It happens to the best of us: There’s a deadline at work looming over your head, and you find any excuse to keep putting off the task. Or you swear you’ll clean and organize the garage on your day off, but you ditch it to hang out with a friend. No matter what you do, it may seem like there are too many distractions and you’ll never accomplish all the things you need to do.
All it takes are a few simple steps to boost your daily efficiency to get things done. Try one of these productivity-improving tips today:
Purchase a plant
It may seem silly, but two Norwegian studies showed that when desk plants are present in a working environment, people tend to be more productive.
“Most people spend a large proportion of their life at work, so even small effects may have great practical significance when aggregated over employees and time of employment,” said Ruth K. Raanaas who works at the Norwegian University of Life Sciences and collaborated on both studies.
“The reason it works: When undergoing mental fatigue, it’s best to shift your attention to an indirect type of engagement, such as nature. So if you have little moments of looking up and seeing something that brings that resource back a little bit, some of those should make a huge difference,” says Rachel Kaplan, a University of Michigan psychologist.
Catch your zzzs
It’s important to get a good night’s sleep in order to be productive the next day. In fact, research published in a 2012 Journal of Vision study showed that the more sleep-deprived a person, the more slowly they were able to complete work tasks throughout the day. And, how fast and accurate a person was in the task decreased the longer people were awake. So how much sleep do you really need? While there’s no magic number, it’s important to pay attention to your body. Most adults need between seven and nine hours of sleep to be fully productive the next day.
“Only sleep can allow us to maintain or improve our performance,” says Sara C. Mednick, a sleep researcher at the University of California. “Napping gets you the same benefits to performance as a full night of sleep.”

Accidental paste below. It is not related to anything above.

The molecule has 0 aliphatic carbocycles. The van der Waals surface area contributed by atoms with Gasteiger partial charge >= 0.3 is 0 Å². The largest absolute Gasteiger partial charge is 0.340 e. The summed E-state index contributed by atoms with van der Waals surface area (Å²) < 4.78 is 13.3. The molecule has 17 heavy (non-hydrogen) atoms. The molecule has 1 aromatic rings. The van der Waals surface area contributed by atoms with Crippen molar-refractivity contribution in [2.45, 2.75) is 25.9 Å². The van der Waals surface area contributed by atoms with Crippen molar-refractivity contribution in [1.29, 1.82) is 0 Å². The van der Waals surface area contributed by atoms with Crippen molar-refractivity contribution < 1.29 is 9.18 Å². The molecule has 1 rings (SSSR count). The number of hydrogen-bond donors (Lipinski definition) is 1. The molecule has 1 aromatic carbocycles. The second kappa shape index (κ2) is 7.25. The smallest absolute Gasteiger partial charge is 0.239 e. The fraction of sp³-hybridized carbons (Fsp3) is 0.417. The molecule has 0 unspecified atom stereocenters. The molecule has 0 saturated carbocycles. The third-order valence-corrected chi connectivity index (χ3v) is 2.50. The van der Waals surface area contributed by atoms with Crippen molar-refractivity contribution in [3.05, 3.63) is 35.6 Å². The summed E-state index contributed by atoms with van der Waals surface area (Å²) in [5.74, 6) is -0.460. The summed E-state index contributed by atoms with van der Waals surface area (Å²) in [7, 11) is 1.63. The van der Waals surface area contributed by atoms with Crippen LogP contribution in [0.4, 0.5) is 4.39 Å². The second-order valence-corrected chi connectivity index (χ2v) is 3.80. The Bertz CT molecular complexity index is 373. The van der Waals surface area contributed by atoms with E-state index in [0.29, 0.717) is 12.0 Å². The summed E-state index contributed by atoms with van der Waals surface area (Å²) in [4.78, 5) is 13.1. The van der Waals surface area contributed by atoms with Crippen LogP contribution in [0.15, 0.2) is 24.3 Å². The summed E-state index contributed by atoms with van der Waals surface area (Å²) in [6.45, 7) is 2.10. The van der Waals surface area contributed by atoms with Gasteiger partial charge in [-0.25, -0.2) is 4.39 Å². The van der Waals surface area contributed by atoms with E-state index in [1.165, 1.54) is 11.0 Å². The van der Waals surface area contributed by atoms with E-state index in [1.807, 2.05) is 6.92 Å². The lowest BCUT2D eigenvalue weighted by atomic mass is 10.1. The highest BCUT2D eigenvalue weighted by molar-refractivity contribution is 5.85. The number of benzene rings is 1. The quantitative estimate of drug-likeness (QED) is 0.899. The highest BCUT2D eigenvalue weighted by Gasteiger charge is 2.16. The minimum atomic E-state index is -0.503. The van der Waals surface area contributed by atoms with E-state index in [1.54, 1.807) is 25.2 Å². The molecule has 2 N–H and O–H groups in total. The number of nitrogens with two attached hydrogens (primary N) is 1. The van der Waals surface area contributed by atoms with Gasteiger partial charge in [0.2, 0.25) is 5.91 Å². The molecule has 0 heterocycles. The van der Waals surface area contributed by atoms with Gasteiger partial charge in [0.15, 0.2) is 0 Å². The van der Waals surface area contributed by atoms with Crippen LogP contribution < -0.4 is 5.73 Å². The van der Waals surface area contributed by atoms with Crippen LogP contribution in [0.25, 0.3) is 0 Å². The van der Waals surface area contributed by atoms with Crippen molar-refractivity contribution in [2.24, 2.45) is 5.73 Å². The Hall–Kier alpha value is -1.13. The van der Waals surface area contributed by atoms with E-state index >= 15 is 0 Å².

Contrary to popular belief, your brain isn’t naturally able to handle doing multiple things at once. So while it may feel like you’re getting a lot accomplished by talking on the phone and reading an article at the same time, you may be doing more harm than good.
"These people who think that they can multitask are wrong," says Kate Wendleton, president of career coaching firm The Five O'Clock Club. "The people who are able to focus and get something done well are the people who are most productive.” A good way to ensure you don’t multitask is to prioritize your to-do list. Focus on the first goal, get it done, and continue from there. You may be surprised at how much more productive this can make you.
Wake up early
Early birds really do catch the worm. At least, according to research by Christoph Randler, a biology professor at the University of Education in Heidelberg, Germany.
"When it comes to business success, morning people hold the important cards," Randler said. "[T]hey tend to get better grades in school, which gets them into better colleges, which then leads to better job opportunities. Morning people also anticipate problems and try to minimize them. They're proactive.”
Randler asked 367 college students when they felt most energetic, and early risers more so than evening people tended to agree with statements such as "I feel in charge of making things happen" and "I spend time identifying long-range goals for myself."
Sometimes the reason behind a lack of productivity is because even when a task is accomplished, it always feels like a relentless grind, meaning there’s always something else to do. In that case, a job well done should always be compensated. So for example, if you completed your goal of 10 hours of exercise in a week, reward yourself by buying a pair of new sneakers. Or, when you finally finished that tough report at work, treat yourself to a nice meal that night. By offering yourself this kind of pick-me-up for achieving a goal, you’re giving yourself the motivation and incentive to continue to be proactive.
This article is presented by Perkins Motors in Colorado Springs, Colorado.